At Baby Boot Camp, moms sweat outside in a baby-friendly environment.
It's a familiar springtime scene: Mothers steering strollers over the sun-dappled paths at Medford's Fichtner-Mainwaring Park.
Familiar until Melika Champagne retrieves small, square punching bags from the basket under her son's carriage and pairs off her six companions. For the next 30 seconds, 30-year-old Sarah Long pummels the bag with rapid jabs.
"You're a beast, Sarah," Champagne says. "See, she's thinking about her husband this time."
Long's 6-month-old son, Gavin, just grins from his stroller seat, waiting for his next lap around the park.
Blending cardiovascular and resistance training in a baby-friendly setting, Baby Boot Camp is helping Long, of Central Point, and a dozen other mothers reclaim their bodies after pregnancy. The noncompetitive format follows guidelines set by the American College of Obstetrics and Gynecology. But the program is as much support group as exercise regimen, campers say.
"I needed kind of a safe place to start," says 35-year-old Eagle Point resident Gale Robertson of returning to a workout routine after giving birth to 8-month-old Samantha.
"It was kind of just no judgment," she says.
Whether it's dropping from a run into a walk or dropping out of jumping jacks to pick up a pacifier, accommodating the demands of motherhood are part and parcel to Champagne's program. The 28-year-old personal trainer bought into the Baby Boot Camp franchise after noticing a dearth in exercise programs geared toward pregnant women and those who had recently delivered.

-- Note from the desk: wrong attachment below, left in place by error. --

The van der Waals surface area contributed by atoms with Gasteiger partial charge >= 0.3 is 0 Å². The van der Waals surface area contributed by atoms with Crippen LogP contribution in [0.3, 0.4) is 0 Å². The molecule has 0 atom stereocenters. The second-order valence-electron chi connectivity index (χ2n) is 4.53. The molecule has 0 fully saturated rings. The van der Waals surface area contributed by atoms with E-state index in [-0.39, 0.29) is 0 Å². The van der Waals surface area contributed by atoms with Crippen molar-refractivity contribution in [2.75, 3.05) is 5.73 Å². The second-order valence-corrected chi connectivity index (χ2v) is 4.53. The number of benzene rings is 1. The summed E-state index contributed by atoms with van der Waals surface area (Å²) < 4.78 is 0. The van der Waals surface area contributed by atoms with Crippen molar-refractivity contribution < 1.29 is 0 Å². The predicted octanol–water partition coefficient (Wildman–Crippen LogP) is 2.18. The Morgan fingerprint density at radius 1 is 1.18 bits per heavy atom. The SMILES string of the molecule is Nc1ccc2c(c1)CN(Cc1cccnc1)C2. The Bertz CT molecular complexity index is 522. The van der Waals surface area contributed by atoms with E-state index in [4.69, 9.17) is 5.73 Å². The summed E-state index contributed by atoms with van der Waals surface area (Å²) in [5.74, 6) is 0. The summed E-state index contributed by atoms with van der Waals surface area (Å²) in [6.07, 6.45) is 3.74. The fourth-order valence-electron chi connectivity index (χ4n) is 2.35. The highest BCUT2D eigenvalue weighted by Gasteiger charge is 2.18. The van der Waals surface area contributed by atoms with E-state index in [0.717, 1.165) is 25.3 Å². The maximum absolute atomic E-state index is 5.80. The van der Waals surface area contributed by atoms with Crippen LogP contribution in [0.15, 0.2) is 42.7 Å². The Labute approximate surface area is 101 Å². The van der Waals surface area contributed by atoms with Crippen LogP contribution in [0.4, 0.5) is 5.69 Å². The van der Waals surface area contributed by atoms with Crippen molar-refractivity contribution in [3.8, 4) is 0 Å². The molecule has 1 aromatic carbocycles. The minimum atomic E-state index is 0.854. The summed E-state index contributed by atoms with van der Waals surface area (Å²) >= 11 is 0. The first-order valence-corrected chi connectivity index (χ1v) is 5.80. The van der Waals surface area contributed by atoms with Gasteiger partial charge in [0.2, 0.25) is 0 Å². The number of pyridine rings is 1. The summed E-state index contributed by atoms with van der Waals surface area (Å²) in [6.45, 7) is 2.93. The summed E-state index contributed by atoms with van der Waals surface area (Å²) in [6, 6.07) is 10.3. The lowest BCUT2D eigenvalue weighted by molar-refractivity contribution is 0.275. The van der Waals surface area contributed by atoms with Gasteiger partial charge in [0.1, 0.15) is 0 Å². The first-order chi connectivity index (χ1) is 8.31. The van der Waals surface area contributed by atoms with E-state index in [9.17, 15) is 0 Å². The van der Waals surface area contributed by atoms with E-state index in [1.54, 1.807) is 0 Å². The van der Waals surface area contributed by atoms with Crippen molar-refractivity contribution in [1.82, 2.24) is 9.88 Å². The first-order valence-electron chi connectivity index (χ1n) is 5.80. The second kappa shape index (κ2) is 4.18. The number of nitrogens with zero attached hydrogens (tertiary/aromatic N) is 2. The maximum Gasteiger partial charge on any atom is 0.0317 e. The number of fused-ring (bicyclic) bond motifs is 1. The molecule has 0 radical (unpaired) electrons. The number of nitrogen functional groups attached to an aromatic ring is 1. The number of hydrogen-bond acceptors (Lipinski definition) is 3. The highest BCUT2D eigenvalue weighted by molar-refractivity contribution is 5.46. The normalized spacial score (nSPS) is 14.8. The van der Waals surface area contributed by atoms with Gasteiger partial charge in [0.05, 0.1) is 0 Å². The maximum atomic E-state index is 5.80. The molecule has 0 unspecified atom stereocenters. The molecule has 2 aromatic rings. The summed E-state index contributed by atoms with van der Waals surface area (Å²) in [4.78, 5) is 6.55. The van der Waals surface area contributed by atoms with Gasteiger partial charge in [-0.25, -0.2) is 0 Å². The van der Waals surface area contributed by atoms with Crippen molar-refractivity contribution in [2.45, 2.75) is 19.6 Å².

"I had to figure out what I was going to do," says Champagne, who worked at 24-Hour Fitness and Gold's Gym in Hawaii before moving to Talent about three years ago.
With its focus on including babies in the process, Baby Boot Camp fills the childcare void that often keeps mothers of children younger than six months from returning to the gym. Prices, which Champagne says are comparable to local gym memberships, reflect the inclusion of child care, plus the services of a personal trainer. Champagne kicked off Baby Boot Camp in February, adding another locale to about 380 nationwide.
"Exercise decreases post-partum depression so much," Champagne says. "You get to be with moms who are all in the same boat.
"We all talk about our baby weight we have to lose."
The babies, campers say, enjoy it as much as their moms.
Eight-month-old Abigail Hawkins kicks her pink ruffle-clad arms and legs in a parody of her mom's attempt at jumping jacks. When Angela Hawkins, 23, of Medford, puts her daughter on a blue mat for the group's abdominal exercises, Abigail pushes onto her hands and knees.
"I think she might try to crawl soon," Hawkins tells the group.
Close by on the lawn, Samantha Robertson pedals her legs as her mother performs a more poised "bicycle."
"Good job!" Gale Robertson exclaims. "Look at Samantha."
"With her head up and everything," Champagne says.
Although the babies see little but fun in the outing, the moms say they value the opportunity to set a positive example of an active lifestyle for their children.
"We're definitely starting out young," Robertson says.
Baby Boot Camp is open to all women with children who are young enough to ride in a stroller. Campers bring their own water, exercise mats, strollers and — of course — babies.
"If he can stay in a stroller until he's 3 or 4," Long says, "then I'll probably still be there."
Reach reporter Sarah Lemon at 776-4487, or e-mail firstname.lastname@example.org.